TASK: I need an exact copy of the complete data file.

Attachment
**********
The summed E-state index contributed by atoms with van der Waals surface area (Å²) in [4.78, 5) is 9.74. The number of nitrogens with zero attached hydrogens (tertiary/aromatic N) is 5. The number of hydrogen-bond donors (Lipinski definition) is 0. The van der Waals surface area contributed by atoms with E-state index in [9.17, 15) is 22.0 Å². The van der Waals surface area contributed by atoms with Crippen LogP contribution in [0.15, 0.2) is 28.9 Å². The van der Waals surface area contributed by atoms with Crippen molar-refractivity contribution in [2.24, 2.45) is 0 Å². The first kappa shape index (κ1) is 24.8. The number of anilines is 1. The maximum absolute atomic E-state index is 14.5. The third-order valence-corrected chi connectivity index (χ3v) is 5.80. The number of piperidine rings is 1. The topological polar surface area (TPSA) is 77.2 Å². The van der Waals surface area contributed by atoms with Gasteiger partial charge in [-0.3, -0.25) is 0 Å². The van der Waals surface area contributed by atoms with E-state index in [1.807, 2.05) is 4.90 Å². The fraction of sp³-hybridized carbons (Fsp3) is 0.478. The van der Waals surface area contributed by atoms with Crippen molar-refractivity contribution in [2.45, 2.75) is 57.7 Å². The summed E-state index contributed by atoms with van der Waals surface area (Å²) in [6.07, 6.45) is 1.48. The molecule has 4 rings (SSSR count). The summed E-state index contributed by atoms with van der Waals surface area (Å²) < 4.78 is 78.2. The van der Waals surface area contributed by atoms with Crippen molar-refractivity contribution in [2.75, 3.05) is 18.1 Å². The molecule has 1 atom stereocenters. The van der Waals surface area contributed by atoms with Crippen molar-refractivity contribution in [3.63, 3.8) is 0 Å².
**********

The summed E-state index contributed by atoms with van der Waals surface area (Å²) in [4.78, 5) is 9.74. The number of nitrogens with zero attached hydrogens (tertiary/aromatic N) is 5. The number of hydrogen-bond donors (Lipinski definition) is 0. The van der Waals surface area contributed by atoms with E-state index in [9.17, 15) is 22.0 Å². The van der Waals surface area contributed by atoms with Crippen LogP contribution in [0.15, 0.2) is 28.9 Å². The van der Waals surface area contributed by atoms with Crippen molar-refractivity contribution in [2.24, 2.45) is 0 Å². The first kappa shape index (κ1) is 24.8. The number of anilines is 1. The maximum absolute atomic E-state index is 14.5. The third-order valence-corrected chi connectivity index (χ3v) is 5.80. The number of piperidine rings is 1. The topological polar surface area (TPSA) is 77.2 Å². The van der Waals surface area contributed by atoms with Gasteiger partial charge in [-0.3, -0.25) is 0 Å². The van der Waals surface area contributed by atoms with E-state index in [1.807, 2.05) is 4.90 Å². The fraction of sp³-hybridized carbons (Fsp3) is 0.478. The van der Waals surface area contributed by atoms with Crippen molar-refractivity contribution in [2.45, 2.75) is 57.7 Å². The summed E-state index contributed by atoms with van der Waals surface area (Å²) in [6.07, 6.45) is 1.48. The molecule has 4 rings (SSSR count). The summed E-state index contributed by atoms with van der Waals surface area (Å²) < 4.78 is 78.2. The van der Waals surface area contributed by atoms with Crippen molar-refractivity contribution in [2.75, 3.05) is 18.1 Å². The molecule has 1 atom stereocenters. The van der Waals surface area contributed by atoms with Crippen molar-refractivity contribution in [3.63, 3.8) is 0 Å².